Preventing Cross Contamination: A Huge Factor in Reducing Foodborne Illness

Cross contamination is one of the leading causes of foodborne illness, so it’s imperative to know what it is and how to prevent it.

Cross contamination occurs when disease-causing bacteria and viruses are transferred from one food to another, from a surface (like a cutting board or a knife) to foods, or from a person to ready-to-eat food or food contact surface (such as dirty hands to a sandwich or a pair of single-use gloves).  Cooking foods to proper temperatures typically kills the bacteria, but most food contamination occurs when the bacteria from raw proteins comes into contact with ready-to-eat foods that aren’t cooked.

Preventing cross contamination is a huge factor in reducing foodborne illnesses.  If raw proteins (poultry, meats, seafood eggs) come into contact with ready-to-eat foods (fruits, vegetables, cheese, etc.), the resulting cross contamination can quickly become a crisis.   

Preventing cross contamination is a food safety “basic,” but it’s an important concept, so train your staff on proper protocols, provide regular reminders, and double-check that they’re complying with the rules.

Tips to avoid cross contamination include:

  • Keep raw proteins away from ready-to-eat foods.  Raw proteins (poultry, meats, seafood and eggs) contain harmful bacteria, so use separate plates, cutting boards, knives and other equipment when prepping raw proteins.  Never use the same plate to transport raw proteins to the grill or oven and use that same (contaminated) plate to carry cooked proteins.  Don’t use the same board or knife to prep raw proteins and ready-to-eat foods (e.g., vegetables).  Also, thoroughly wash food thermometers after using them to check internal temperatures of meats/proteins.
  • Store foods safely.  Store raw proteins on the bottom shelf of the refrigerator or walk-in cooler so juices don’t drip onto ready-to-eat foods. Raw meat, poultry and seafood should be stored in covered containers or sealed plastic bags to prevent their juices from dripping or leaking onto other foods.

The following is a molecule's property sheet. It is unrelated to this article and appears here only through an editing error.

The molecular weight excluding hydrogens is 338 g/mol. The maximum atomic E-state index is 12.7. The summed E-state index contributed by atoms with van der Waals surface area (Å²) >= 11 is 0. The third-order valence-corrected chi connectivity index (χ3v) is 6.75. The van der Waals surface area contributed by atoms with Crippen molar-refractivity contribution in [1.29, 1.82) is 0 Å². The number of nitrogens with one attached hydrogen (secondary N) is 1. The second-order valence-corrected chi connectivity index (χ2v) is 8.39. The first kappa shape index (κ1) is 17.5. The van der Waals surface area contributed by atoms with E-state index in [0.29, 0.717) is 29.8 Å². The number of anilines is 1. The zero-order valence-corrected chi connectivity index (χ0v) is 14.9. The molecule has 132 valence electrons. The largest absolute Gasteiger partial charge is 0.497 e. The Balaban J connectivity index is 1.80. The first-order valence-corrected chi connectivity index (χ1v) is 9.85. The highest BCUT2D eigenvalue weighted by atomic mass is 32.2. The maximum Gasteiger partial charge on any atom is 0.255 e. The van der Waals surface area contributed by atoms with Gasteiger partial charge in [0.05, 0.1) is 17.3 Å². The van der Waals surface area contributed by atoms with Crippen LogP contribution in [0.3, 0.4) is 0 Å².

• Separate clean and dirty equipment. Train staff to separate clean, sanitized dishware from used items (e.g., don’t carry dirty dishware through food prep areas). Separate wash bins and food prep areas, so dirty water and other contaminants don’t splash onto foods or clean dishes/utensils.
  • Use separate cutting boards. Designate certain cutting boards for prepping raw proteins, and use different ones to prep ready-to-eat foods (like chopping vegetables for a salad or prepping fruits for garnishes). Consider color coding your cutting boards to ensure they’re used properly.  Thoroughly clean, disinfect and sanitize any boards, knives and other equipment that came into contact with raw proteins. Replace cutting boards whenever they’re excessively scratched or damaged. Damaged cutting boards develop grooves that are difficult to clean, so bacteria could grow and thrive there.


  • Keep it clean.  It’s imperative to regularly clean and sanitize surfaces using proper protocols and supplies, like surface sanitizer, which will effectively disinfect food contact surfaces in 30 seconds when utilizing appropriate disinfection instructions.  Be sure to properly and thoroughly clean counters and equipment after preparing raw proteins.
  • Wash hands.  Insist that all employees wash their hands often, especially after touching raw proteins, cleaning supplies, food allergens, and other items that could cause cross-contamination.  Additionally, it should be common practice for employees to wash their hands after using (or cleaning) the restroom, handling money, touching germy cell phones, using cleaning supplies, coughing or sneezing, and/or touching items that others have touched (doorknobs, menus, soiled tablecloths, etc.)


  • Practice good personal hygiene.  In addition to requiring proper hand washing, make disposable gloves part of your food safety protocol for an added layer of protection.  Employees should wear disposable gloves in the kitchen and change gloves every time they begin handling new foods (and after touching their phones, etc.) In addition, require your kitchen staff to wear aprons and headwear to protect foods from outside contaminants carried on their bodies, hair and clothes.  
  • Keep foods away from hazardous materials. Never store chemicals or cleaning supplies near foods. Create a separate area for garbage.  Don’t carry trash, cleaning supplies or other hazardous/dirty items through areas where food is being prepped, cooked or served.
  • Separate food allergens.  Store and prep food allergens (e.g., nuts, shellfish) away from other foods. Use separate equipment to prep food allergens, which could cause a life-threatening reaction in a food-allergic guest.  Keep flours, breadcrumbs, nuts, and other allergens separated and covered. 

Note the difference between cross contact and cross contamination.  Anyone can become ill from cross contamination if they eat foods that have touched raw meats, poultry or eggs. Cross contact is dangerous only for food-allergic guests, who may inadvertently ingest their allergens if proper care wasn't taken during food prep. Cross contact is a relatively new term; be certain that your staff understands what it means and how to prevent it.